Tuesday, May 30, 2017

R.I.P. Frank Deford

Where have all of the great sports journalists gone?

The death of Frank Deford is yet one more indicator that the era of great sports journalism practiced by the likes of Deford, Dan Jenkins, Curry Kirkpatrick, Roy Blount, Jr., Roger Angell, Dave Anderson and others has long since gone.

The loss of Deford hits close to home as his writing and presence in Sports Illustrated was why Thursday was always a great day - that's the day the magazine would show up in my mailbox each week. When he started The National, a daily sports tabloid newspaper, in 1990 I made sure that I went out of my way to find that publication.

What set Deford apart is that he was a storyteller - he had the uncanny ability to find "the story" and give it to us, his readers, in a way that held our attention through every word.

Deford was concerned about the loss of storytelling and had this to say in a 2008 interview: "I think there are more good sportswriters doing more good sportswriting than ever before. But I also believe that the one thing that's largely gone out is what made sport such fertile literary territory - the characters, the tales, the humor, the pain, what Hollywood calls 'the arc.' That is: stories. We have, all by ourselves, ceded that one neat thing about sport that we owned."

In 2013, Deford won the National Citation from the William Allen White Foundation at the University of Kansas School of Journalism & Mass Communications, the only sportswriter to win this prestigious award. At the acceptance ceremony, Deford said, "The wonderful thing about sports writing is that it's a great subject to write about. Sports is drama, sports is glamour, interesting characters. It gives you so much as a writer."

R.I.P Mr. Deford - we will miss you.

Thursday, May 4, 2017

"The bonds of baseball..."

I've had a strange relationship with the sport of baseball. As a youngster, I probably spent more time on or around a baseball diamond than I did any other place than my home. As an adult, I evolved from fanatic follower of the 1970's and 1980's Kansas City Royals to apathetic, disenfranchised fan of a sport that seemed to delight in punishing my small market hometown team. (And, of course, those post-Ewing Kauffman years were pretty dark for my Royals until the wonder years of 2014 and 2015.)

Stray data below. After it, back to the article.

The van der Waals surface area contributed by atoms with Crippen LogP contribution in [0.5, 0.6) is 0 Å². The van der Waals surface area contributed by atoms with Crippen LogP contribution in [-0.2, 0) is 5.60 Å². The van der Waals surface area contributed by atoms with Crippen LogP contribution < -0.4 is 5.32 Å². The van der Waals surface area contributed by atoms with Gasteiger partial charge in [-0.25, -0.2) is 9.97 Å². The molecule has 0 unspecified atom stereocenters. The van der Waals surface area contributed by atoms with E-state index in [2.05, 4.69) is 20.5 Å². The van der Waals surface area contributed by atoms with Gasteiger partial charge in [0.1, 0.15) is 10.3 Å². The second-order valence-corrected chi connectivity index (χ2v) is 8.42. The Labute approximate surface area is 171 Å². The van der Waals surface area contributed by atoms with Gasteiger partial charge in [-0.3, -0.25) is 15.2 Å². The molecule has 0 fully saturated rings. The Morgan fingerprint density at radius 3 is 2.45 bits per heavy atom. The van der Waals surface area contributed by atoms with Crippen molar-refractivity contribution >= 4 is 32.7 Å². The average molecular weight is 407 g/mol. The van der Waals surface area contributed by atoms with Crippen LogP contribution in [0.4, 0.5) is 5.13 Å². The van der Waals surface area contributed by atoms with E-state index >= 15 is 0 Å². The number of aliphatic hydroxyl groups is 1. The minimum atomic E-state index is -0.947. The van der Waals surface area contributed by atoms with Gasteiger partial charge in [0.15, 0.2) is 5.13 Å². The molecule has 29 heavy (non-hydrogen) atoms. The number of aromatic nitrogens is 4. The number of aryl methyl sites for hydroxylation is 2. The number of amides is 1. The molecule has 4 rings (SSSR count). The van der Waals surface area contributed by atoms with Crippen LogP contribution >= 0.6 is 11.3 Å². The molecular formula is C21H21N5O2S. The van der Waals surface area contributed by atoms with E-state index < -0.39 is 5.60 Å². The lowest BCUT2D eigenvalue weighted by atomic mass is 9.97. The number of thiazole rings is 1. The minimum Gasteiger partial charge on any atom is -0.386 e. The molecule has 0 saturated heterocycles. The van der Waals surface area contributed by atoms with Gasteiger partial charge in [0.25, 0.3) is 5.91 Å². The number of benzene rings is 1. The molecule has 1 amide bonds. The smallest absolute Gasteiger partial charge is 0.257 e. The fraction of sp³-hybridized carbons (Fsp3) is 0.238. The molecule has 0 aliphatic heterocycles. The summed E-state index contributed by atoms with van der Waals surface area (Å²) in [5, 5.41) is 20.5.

Baseball, more than any other endeavor in my life, was the consistent thing that linked me to my father. I played other youth sports back in the day when one went from season-to-season during the year and back again. And, in all cases, my father was there blowing the whistle, holding the clipboard, and diplomatically dealing with parents whether it be for my football team, basketball team or baseball team.

It was baseball, though, that connected us more deeply than the other sports. If we weren't playing a game or practicing, chances were that my Dad would be hitting me ground balls at the local diamond. Or, we might have a game of catch in the backyard. When we weren't actually playing the game, we were listening to the game. My memories of summer included Sunday afternoons sitting on a lawn chair, likely by Dad's small orchard or garden, watching him weed or pick while we listened to the transistor tuned to the St. Louis Cardinals. (My father's favorite player was Stan Musial.) You can imagine how the tears flowed the first time I heard Ray Kinsella (Kevin Costner) ask his father, "Hey Dad...wanna have a catch?" in the ending scene of Field of Dreams. 

That backdrop of emotion came flooding back when I read Lee Siegel's column, "The Bonds of Baseball, From My Dad to My Son," which recently appeared in the Wall Street Journal.

Siegel elegantly wrote, "Any sport that has accompanied you through life acquires a certain metaphorical power. When I stand behind my son to teach him to bat, draping myself over his small body and holding the bat along with him, I feel that I'm embracing my past and my future, even as we practice together how to handle whatever the present wants to pitch at us...One function of sports is to organize familiar rituals of play that also pass - with their own stories and feats - from one generation to the next."

I cried when I read those words. I cried because I remember my father holding his hands over mine, showing me how to hit. I remember his hands on a baseball, showing me how to throw. And, I remember that September afternoon in 1964 when he and I stayed in the car while Mom went into the grocery store. You see, he and I couldn't miss the call of Harry Caray that day as our Cardinals blanked the Pittsburgh Pirates, 5-0. The Cardinals were in the midst of their improbable National League title run when they overtook Philadelphia, who led the league by 6.5 games with 12 left to play in the season. The Cardinals went on to beat the New York Yankees in the World Series that fall. And, yes, I smuggled a transistor radio into grade school to listen to my then favorite team - it was my favorite because it was my Dad's favorite.

Like fathers before me and after, I taught my son the game as well. As Seigel wrote, that's part of this bond that baseball seems to have on fathers and sons. "Watching my own son play baseball, or playing with him, gives me the necessary illusion that he will do the same with his child, and that his child will continue with his or her own child, and on and on, the bonds between father and child becoming even stronger, into the same changeless dusk."

My father left us in June 2015. And, I miss him every day. I think of him most frequently now that it's baseball season. I know that if he were still here and I'd call to check in, his first question would be "What are we going to do with our Royals!?"